CAC 6th Grade Teacher Publishes First Book
When he was in the third grade, Jimmy Teigen, CAC’s 6th grade writing and Bible teacher, knew he was going to write a book. Decades later, with creative writing classes, an English degree, ministerial and teaching experience under his belt, his confidence became reality. In July 2020, Teigen self-published his first story — a “middle school book to help young teens deal with difficult times” titled Unlocking Happiness: Cole’s Journey.
The story follows two timelines — that of George and Hog as they board a ship in the winter of 1944 and that of Cole and Abby as they learn about friendship, loss and empathy in 2021. Over the course of 33 chapters, the characters are interwoven on a journey that spans hundreds of miles and multiple lifetimes, and it ultimately leads them on an incredible scavenger hunt.
While the desire to publish a book was present from a young age, the story didn’t begin to form in Teigen’s mind until 2000 while at a celebration of his grandparents’ 50th wedding anniversary.
“My grandpa told us a story of this ship that he was supposed to be on, but wasn’t,” Teigen said. “He was part of the 66th Infantry Division in WWII, and right before they shipped out, two guys were chosen to stay and attend officer training. He just happened to be one of the two guys. That boat — the one he was supposed to be on — got hit by a torpedo, and hundreds of men died. He said that for 50 years he had wondered why he didn’t die, and I could tell it had been his life struggle. This story is part of our family. I knew I had to write about it.”
In 2018, Teigen turned 40 years old. Inspired by a friend who pledged to do 70 new things the year after his 70th birthday, he made a list of 40 new things he wanted to try. According to Teigen, completing a manuscript was an obvious choice for the list. After the 2018-19 school year ended, he looked at the upcoming summer with great anticipation and vowed to have written 50,000 words by January 2020.
“I started off staring at a blank screen,” Teigen said. “I decided to just start writing … that lasted about three or four days before I got stuck. I knew it wasn’t my personality and that I needed to find my writing process. I’m lucky, because as a member of the English department I get to meet all of the authors who come to visit our school. You can ask any of the other teachers … any time an author came, I would ask them to explain their process in detail. It was Roland Smith’s that made the most sense. He has a bulletin board with 3×5 cards where he maps the whole thing out chapter by chapter. As soon as I heard it, I knew. That’s my process. That’s what I need.”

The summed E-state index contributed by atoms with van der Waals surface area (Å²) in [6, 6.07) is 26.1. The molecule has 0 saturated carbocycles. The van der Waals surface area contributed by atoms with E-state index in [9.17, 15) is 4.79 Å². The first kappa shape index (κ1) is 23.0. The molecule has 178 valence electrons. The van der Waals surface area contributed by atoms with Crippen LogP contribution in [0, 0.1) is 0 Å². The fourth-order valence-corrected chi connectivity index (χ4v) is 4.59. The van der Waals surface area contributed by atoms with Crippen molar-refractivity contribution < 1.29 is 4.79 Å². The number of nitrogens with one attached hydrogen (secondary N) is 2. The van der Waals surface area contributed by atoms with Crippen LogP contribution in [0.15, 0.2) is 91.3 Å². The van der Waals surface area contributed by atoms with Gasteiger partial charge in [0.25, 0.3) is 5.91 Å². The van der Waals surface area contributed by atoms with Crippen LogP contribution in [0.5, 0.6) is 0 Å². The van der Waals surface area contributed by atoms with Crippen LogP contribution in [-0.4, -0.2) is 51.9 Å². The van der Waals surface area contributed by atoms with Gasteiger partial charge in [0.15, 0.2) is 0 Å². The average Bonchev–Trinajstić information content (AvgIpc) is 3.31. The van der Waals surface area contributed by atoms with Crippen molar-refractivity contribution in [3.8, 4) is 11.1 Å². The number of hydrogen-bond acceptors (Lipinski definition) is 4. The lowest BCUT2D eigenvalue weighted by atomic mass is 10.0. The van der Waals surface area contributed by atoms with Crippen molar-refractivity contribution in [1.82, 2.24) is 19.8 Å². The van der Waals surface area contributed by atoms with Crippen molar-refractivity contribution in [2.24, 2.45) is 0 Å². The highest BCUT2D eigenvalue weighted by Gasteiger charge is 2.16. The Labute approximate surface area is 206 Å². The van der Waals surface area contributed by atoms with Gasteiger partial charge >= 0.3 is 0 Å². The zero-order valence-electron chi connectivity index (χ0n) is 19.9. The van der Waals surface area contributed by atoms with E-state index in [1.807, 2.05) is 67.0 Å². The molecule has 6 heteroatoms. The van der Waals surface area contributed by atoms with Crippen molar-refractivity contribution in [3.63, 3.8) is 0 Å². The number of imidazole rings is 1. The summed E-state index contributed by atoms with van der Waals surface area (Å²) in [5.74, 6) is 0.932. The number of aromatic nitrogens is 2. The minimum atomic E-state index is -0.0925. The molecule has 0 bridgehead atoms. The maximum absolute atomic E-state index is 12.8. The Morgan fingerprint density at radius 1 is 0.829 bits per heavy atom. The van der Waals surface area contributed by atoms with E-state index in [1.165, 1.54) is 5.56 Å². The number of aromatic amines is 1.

Teigen opted for a digital version of the bulletin board and created an Excel document to keep everything in order. He separated the chapters, wrote down the characters and developed the plot line. Using a nonlinear approach, he would open the document and choose a chapter to focus on. Usually, the sections of the story he was most excited to work on jumped out and came easily. According to Teigen, the knowledge that he didn’t need to write a whole book, just one chapter, gave him the freedom to tackle the project bit by bit.
Since one side of the story is based on a historic event, he was able to spend a significant amount of time researching the details online and in person. During a family vacation, the Teigens visited the Leopold memorial to read all the names of the men who died on the Leopoldville at Ft. Benning in Columbus, Georgia. When it came time to write dialogue between middle schoolers, Mr. Tiegen didn’t need to do much research.
“I interact with middle school kids every day,” Teigen said. “As I was writing Cole and Abby’s friendship, I was able to visualize how a certain kid would react or what another kid would say in a specific situation. It was fun to go through the process of putting those pieces together to create characters.”
During each class period Mr. Teigen shares with his 6th grade students the importance of the written word, the need for empathy, and the power storytelling has to shape our world. At the beginning of every year he reminds them that “…we have great things in our mind. We think cool thoughts, and through writing we try to communicate them clearly.”
Combining his Bible lessons with his English syllabus, Mr. Teigen speaks passionately about the need for pieces of empathy that can be found through reading. He felt it was important to write a story where the characters were given multiple opportunities to show and experience empathy.
“You read a story that makes you cry, and you realize that you’re just reading letters on a page that have somehow gotten in your heart,” Teigen said. “How does that happen? Why do we cry over books? That’s the power of words. They can connect us. I really feel that empathy is the missing link. It shapes who we are; it shapes how we view the world; it shapes how we think and how we act and how we live. We need stories where empathy is shown. The whole time we’re seeing characters show empathy, we are doing that ourselves as the readers.”
After attending an author seminar, Teigen decided to self-publish his story and use the resources around him to make it even better. Both CAC English teacher Ian Thomas and a librarian friend of Teigen’s from St. Louis edited the manuscript, while Teigen’s uncle-in-law created the design for the cover image. He released the final version on Amazon in July of 2020.